The rapidly developing fires that now alarm the world came after August 16, the date of the NASA report. These fires, which increased quickly in the two weeks following, may result in some ecological awareness worldwide. The Amazon is being cut down at a frightening rate, it's time something caught the world's attention.
A Brazilian informant wrote how many in Brazil believe the U.S.A. achieved its wealth by cutting down its forests, and they want to do the same; they're the ones who elected Bolesandro to burn down the Amazon. Europe reacted by telling Brazil they will embargo Brazilian meat and leather, that country’s main exports, so now Bolesandro is back-pedaling.
NASA Earth Observatory images by Lauren Dauphin, using MODIS data from NASA EOSDIS/LANCE and GIBS/Worldview and VIIRS data from NASA EOSDIS/LANCE and GIBS/Worldview, and the Suomi National Polar-orbiting Partnership.
Trump isn’t alone in saying we shouldn’t trust the news. The Mueller report said Russian trolls also try to discredit the media. MSNBC writes that a sophisticated clandestine Russian outfit attempted and continues to sow political discord along racial and other trigger issues, using social media and grassroots campaign... promoting its efforts on Facebook and Instagram, they also paid for rally materials such as posters and pins... Sounds like a conspiracy theory, but now we must take it seriously because it's real.
It's time to question Facebook memes, perceive the subliminal messages hidden within. No one would suspect the point of this meme is to lie and sow mistrust about the media. If the media are engaged in a conspiracy of silence, they victimize us. Quillette's Claire Lehman in a study of left-wing abuse described how victimhood became a moral currency, used in policing liberal ideology.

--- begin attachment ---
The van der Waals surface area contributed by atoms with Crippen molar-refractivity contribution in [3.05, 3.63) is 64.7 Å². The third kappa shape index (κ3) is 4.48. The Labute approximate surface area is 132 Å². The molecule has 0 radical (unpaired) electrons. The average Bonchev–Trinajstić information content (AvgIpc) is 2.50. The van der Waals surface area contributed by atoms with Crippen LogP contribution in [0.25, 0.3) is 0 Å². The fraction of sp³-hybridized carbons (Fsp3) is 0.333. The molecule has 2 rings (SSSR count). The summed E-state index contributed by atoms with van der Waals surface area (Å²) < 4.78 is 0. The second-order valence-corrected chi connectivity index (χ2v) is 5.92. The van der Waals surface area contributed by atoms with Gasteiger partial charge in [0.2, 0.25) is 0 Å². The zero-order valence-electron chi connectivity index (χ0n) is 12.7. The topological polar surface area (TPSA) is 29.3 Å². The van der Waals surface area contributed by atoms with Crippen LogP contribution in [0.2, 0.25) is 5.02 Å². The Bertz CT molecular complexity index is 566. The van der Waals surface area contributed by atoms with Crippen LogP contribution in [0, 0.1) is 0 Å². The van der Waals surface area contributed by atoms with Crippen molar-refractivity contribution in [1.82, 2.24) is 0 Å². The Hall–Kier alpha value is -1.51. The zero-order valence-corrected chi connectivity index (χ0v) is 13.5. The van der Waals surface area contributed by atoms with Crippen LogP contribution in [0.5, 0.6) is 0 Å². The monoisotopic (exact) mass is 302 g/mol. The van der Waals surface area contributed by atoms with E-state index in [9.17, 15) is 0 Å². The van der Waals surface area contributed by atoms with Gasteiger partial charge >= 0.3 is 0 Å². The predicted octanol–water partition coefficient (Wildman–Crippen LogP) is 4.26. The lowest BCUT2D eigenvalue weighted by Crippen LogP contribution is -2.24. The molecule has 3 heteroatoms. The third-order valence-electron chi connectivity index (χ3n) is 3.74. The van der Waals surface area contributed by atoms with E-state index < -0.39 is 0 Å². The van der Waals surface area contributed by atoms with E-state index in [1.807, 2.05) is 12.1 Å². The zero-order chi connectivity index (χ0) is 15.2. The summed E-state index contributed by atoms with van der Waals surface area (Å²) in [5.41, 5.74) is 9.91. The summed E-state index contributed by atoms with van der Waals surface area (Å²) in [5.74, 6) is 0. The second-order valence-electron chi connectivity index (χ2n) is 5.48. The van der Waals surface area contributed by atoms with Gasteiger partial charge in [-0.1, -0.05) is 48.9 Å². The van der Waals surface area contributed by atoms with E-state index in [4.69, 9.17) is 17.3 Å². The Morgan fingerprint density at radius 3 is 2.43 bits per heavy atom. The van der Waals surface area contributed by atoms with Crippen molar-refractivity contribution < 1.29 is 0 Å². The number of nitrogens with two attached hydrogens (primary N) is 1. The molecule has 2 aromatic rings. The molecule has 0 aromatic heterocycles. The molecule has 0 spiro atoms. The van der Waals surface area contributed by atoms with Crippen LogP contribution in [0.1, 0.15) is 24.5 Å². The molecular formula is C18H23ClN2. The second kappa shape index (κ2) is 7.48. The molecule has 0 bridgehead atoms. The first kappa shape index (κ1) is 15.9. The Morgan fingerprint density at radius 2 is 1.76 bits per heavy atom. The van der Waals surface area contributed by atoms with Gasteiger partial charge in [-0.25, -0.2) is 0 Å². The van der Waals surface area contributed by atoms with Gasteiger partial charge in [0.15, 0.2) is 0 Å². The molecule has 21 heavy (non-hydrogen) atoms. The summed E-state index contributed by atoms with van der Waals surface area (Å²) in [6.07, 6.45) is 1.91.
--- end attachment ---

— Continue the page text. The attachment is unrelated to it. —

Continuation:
Roger Scruton also wrote how “we have encountered a new type of predatory censorship, a desire to take offense that patrols the world for opportunities. As with the Puritans of the 17th century, there is the need to humiliate and to punish." The emotional high of feeling superior while blaming others certainly motivates justice warriors. That is why the internet calls for a high degree of alertness, not to let ourselves be fooled into a narcissistic bubble.
Google says there have been 78,000 Amazon fires this year. Why a paranoid conspiracy shading the media while ignoring Brazil’s Bolsonaro? Again, why do some rush to stand on a pedestal and point their finger, rousing the reader's emotions with paranoid conspiracies? Blaming shaming and false logic are manipulative strategies. Readers concerned for the Amazon forgets the logic that reporters earn a living by reporting news, not by ignoring them for lack of billionaires leading the way.
At my local Kensington Market Street Fair, a musician was telling the crowd, "no matter who you vote for they're all the same". That's a lie. Obama gave them health care, Trump wants to deny it. Canadian Pierre Trudeau legalized being gay and his son Justin legalized weed, Ford and Scheer want to criminalize both, and take away your health care. It really seems that people on the right and the left repeat the first catchy slogan without questioning it, then double down on the stupid. What a terrible wrong, why doesn't anyone think?